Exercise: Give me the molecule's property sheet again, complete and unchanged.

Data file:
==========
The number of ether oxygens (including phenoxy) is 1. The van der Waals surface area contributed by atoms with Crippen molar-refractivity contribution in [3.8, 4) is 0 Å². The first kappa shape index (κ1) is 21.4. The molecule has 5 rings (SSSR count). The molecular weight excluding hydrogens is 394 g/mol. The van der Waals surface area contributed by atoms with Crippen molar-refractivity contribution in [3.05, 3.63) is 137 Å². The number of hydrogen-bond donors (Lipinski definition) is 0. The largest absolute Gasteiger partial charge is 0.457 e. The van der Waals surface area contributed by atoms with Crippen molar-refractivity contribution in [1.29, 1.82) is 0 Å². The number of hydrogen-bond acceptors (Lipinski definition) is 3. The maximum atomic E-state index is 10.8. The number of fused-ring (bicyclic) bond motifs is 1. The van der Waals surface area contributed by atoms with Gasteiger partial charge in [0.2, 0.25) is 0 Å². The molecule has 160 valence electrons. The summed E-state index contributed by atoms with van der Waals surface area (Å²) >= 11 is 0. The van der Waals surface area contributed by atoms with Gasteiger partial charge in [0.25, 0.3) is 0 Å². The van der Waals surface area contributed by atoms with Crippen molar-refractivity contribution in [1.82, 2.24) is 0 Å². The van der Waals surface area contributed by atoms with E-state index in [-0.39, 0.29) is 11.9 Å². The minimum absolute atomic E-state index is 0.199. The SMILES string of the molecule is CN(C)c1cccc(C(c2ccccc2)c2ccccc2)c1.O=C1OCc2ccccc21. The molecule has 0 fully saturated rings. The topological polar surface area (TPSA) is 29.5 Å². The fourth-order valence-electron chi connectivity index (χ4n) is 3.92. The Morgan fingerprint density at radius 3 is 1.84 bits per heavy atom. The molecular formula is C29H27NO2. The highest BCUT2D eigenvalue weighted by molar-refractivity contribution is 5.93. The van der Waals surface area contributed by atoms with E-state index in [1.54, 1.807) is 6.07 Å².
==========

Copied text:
The number of ether oxygens (including phenoxy) is 1. The van der Waals surface area contributed by atoms with Crippen molar-refractivity contribution in [3.8, 4) is 0 Å². The first kappa shape index (κ1) is 21.4. The molecule has 5 rings (SSSR count). The molecular weight excluding hydrogens is 394 g/mol. The van der Waals surface area contributed by atoms with Crippen molar-refractivity contribution in [3.05, 3.63) is 137 Å². The number of hydrogen-bond donors (Lipinski definition) is 0. The largest absolute Gasteiger partial charge is 0.457 e. The van der Waals surface area contributed by atoms with Crippen molar-refractivity contribution in [1.29, 1.82) is 0 Å². The number of hydrogen-bond acceptors (Lipinski definition) is 3. The maximum atomic E-state index is 10.8. The number of fused-ring (bicyclic) bond motifs is 1. The van der Waals surface area contributed by atoms with Gasteiger partial charge in [0.2, 0.25) is 0 Å². The molecule has 160 valence electrons. The summed E-state index contributed by atoms with van der Waals surface area (Å²) >= 11 is 0. The van der Waals surface area contributed by atoms with Gasteiger partial charge in [0.25, 0.3) is 0 Å². The van der Waals surface area contributed by atoms with Crippen molar-refractivity contribution in [1.82, 2.24) is 0 Å². The van der Waals surface area contributed by atoms with E-state index in [-0.39, 0.29) is 11.9 Å². The minimum absolute atomic E-state index is 0.199. The SMILES string of the molecule is CN(C)c1cccc(C(c2ccccc2)c2ccccc2)c1.O=C1OCc2ccccc21. The molecule has 0 fully saturated rings. The topological polar surface area (TPSA) is 29.5 Å². The fourth-order valence-electron chi connectivity index (χ4n) is 3.92. The Morgan fingerprint density at radius 3 is 1.84 bits per heavy atom. The molecular formula is C29H27NO2. The highest BCUT2D eigenvalue weighted by molar-refractivity contribution is 5.93. The van der Waals surface area contributed by atoms with E-state index in [1.54, 1.807) is 6.07 Å².